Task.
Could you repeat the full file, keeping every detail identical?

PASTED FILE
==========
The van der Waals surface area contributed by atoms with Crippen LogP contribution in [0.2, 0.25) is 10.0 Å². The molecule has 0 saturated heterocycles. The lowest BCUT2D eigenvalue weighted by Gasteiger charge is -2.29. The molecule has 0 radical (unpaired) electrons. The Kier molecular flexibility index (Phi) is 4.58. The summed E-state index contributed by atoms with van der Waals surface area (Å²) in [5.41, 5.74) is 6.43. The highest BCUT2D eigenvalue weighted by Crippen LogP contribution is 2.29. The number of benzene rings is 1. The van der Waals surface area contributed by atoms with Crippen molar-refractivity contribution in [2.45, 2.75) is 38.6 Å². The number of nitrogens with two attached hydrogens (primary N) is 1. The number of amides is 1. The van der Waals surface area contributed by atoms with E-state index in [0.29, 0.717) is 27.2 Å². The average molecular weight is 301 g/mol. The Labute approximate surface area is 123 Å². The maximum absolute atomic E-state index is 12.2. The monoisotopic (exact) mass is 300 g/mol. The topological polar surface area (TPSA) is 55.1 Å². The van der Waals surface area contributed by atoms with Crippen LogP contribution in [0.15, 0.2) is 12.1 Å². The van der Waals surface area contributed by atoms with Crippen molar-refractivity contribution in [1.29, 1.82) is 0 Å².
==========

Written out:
The van der Waals surface area contributed by atoms with Crippen LogP contribution in [0.2, 0.25) is 10.0 Å². The molecule has 0 saturated heterocycles. The lowest BCUT2D eigenvalue weighted by Gasteiger charge is -2.29. The molecule has 0 radical (unpaired) electrons. The Kier molecular flexibility index (Phi) is 4.58. The summed E-state index contributed by atoms with van der Waals surface area (Å²) in [5.41, 5.74) is 6.43. The highest BCUT2D eigenvalue weighted by Crippen LogP contribution is 2.29. The number of benzene rings is 1. The van der Waals surface area contributed by atoms with Crippen molar-refractivity contribution in [2.45, 2.75) is 38.6 Å². The number of nitrogens with two attached hydrogens (primary N) is 1. The number of amides is 1. The van der Waals surface area contributed by atoms with E-state index in [0.29, 0.717) is 27.2 Å². The average molecular weight is 301 g/mol. The Labute approximate surface area is 123 Å². The maximum absolute atomic E-state index is 12.2. The monoisotopic (exact) mass is 300 g/mol. The topological polar surface area (TPSA) is 55.1 Å². The van der Waals surface area contributed by atoms with Crippen LogP contribution in [0.15, 0.2) is 12.1 Å². The van der Waals surface area contributed by atoms with Crippen molar-refractivity contribution in [1.29, 1.82) is 0 Å².